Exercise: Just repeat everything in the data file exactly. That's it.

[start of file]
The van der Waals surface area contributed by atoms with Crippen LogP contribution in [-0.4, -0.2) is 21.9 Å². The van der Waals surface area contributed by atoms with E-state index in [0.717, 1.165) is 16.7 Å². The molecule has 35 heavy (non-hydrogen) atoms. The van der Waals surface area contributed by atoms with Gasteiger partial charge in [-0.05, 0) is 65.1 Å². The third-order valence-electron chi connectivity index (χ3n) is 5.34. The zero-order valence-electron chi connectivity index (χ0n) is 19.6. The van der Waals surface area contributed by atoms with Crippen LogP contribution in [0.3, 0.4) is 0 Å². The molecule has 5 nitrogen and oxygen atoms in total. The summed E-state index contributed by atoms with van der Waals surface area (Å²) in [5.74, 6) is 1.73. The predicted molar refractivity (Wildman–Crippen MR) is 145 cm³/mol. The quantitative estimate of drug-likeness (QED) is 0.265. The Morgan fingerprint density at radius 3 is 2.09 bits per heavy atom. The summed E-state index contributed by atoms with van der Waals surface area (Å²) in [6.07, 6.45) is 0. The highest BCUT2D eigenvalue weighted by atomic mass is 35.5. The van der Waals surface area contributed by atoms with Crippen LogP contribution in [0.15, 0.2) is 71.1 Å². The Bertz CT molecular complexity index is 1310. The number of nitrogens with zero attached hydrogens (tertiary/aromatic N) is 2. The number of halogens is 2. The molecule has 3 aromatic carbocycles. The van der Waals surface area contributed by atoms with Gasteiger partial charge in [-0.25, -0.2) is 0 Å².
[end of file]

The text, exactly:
The van der Waals surface area contributed by atoms with Crippen LogP contribution in [-0.4, -0.2) is 21.9 Å². The van der Waals surface area contributed by atoms with E-state index in [0.717, 1.165) is 16.7 Å². The molecule has 35 heavy (non-hydrogen) atoms. The van der Waals surface area contributed by atoms with Gasteiger partial charge in [-0.05, 0) is 65.1 Å². The third-order valence-electron chi connectivity index (χ3n) is 5.34. The zero-order valence-electron chi connectivity index (χ0n) is 19.6. The van der Waals surface area contributed by atoms with Crippen LogP contribution in [0.3, 0.4) is 0 Å². The molecule has 5 nitrogen and oxygen atoms in total. The summed E-state index contributed by atoms with van der Waals surface area (Å²) in [5.74, 6) is 1.73. The predicted molar refractivity (Wildman–Crippen MR) is 145 cm³/mol. The quantitative estimate of drug-likeness (QED) is 0.265. The Morgan fingerprint density at radius 3 is 2.09 bits per heavy atom. The summed E-state index contributed by atoms with van der Waals surface area (Å²) in [6.07, 6.45) is 0. The highest BCUT2D eigenvalue weighted by atomic mass is 35.5. The van der Waals surface area contributed by atoms with Crippen LogP contribution in [0.15, 0.2) is 71.1 Å². The Bertz CT molecular complexity index is 1310. The number of nitrogens with zero attached hydrogens (tertiary/aromatic N) is 2. The number of halogens is 2. The molecule has 3 aromatic carbocycles. The van der Waals surface area contributed by atoms with Gasteiger partial charge in [-0.25, -0.2) is 0 Å².